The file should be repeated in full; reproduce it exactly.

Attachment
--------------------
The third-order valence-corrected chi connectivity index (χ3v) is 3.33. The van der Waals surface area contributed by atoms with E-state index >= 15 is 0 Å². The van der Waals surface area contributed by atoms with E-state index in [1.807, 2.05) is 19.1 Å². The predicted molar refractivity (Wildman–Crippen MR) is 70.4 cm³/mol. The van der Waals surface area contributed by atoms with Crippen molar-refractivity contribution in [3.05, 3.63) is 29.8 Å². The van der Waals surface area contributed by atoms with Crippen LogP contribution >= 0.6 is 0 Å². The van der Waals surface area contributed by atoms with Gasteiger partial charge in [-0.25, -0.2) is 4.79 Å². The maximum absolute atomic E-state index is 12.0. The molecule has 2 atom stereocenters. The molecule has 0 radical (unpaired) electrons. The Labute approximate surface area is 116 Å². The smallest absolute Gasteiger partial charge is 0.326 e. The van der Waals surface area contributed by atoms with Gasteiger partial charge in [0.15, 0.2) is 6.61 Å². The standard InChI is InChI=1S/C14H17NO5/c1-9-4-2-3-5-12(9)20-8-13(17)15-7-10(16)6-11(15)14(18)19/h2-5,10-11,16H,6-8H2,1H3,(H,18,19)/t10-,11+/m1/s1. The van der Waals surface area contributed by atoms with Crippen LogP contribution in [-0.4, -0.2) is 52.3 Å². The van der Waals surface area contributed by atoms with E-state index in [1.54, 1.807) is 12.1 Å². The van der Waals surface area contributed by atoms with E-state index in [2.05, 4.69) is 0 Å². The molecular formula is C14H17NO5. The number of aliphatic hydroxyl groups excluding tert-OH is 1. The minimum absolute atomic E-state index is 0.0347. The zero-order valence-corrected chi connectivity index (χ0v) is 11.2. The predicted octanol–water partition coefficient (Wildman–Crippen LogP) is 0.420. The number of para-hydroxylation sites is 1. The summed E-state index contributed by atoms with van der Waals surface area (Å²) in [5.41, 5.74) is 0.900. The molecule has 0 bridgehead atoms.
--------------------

The third-order valence-corrected chi connectivity index (χ3v) is 3.33. The van der Waals surface area contributed by atoms with E-state index >= 15 is 0 Å². The van der Waals surface area contributed by atoms with E-state index in [1.807, 2.05) is 19.1 Å². The predicted molar refractivity (Wildman–Crippen MR) is 70.4 cm³/mol. The van der Waals surface area contributed by atoms with Crippen molar-refractivity contribution in [3.05, 3.63) is 29.8 Å². The van der Waals surface area contributed by atoms with Crippen LogP contribution >= 0.6 is 0 Å². The van der Waals surface area contributed by atoms with Gasteiger partial charge in [-0.25, -0.2) is 4.79 Å². The maximum absolute atomic E-state index is 12.0. The molecule has 2 atom stereocenters. The molecule has 0 radical (unpaired) electrons. The Labute approximate surface area is 116 Å². The smallest absolute Gasteiger partial charge is 0.326 e. The van der Waals surface area contributed by atoms with Gasteiger partial charge in [0.15, 0.2) is 6.61 Å². The standard InChI is InChI=1S/C14H17NO5/c1-9-4-2-3-5-12(9)20-8-13(17)15-7-10(16)6-11(15)14(18)19/h2-5,10-11,16H,6-8H2,1H3,(H,18,19)/t10-,11+/m1/s1. The van der Waals surface area contributed by atoms with Crippen LogP contribution in [-0.4, -0.2) is 52.3 Å². The van der Waals surface area contributed by atoms with E-state index in [1.54, 1.807) is 12.1 Å². The van der Waals surface area contributed by atoms with E-state index in [2.05, 4.69) is 0 Å². The molecular formula is C14H17NO5. The number of aliphatic hydroxyl groups excluding tert-OH is 1. The minimum absolute atomic E-state index is 0.0347. The zero-order valence-corrected chi connectivity index (χ0v) is 11.2. The predicted octanol–water partition coefficient (Wildman–Crippen LogP) is 0.420. The number of para-hydroxylation sites is 1. The summed E-state index contributed by atoms with van der Waals surface area (Å²) in [5.41, 5.74) is 0.900. The molecule has 0 bridgehead atoms.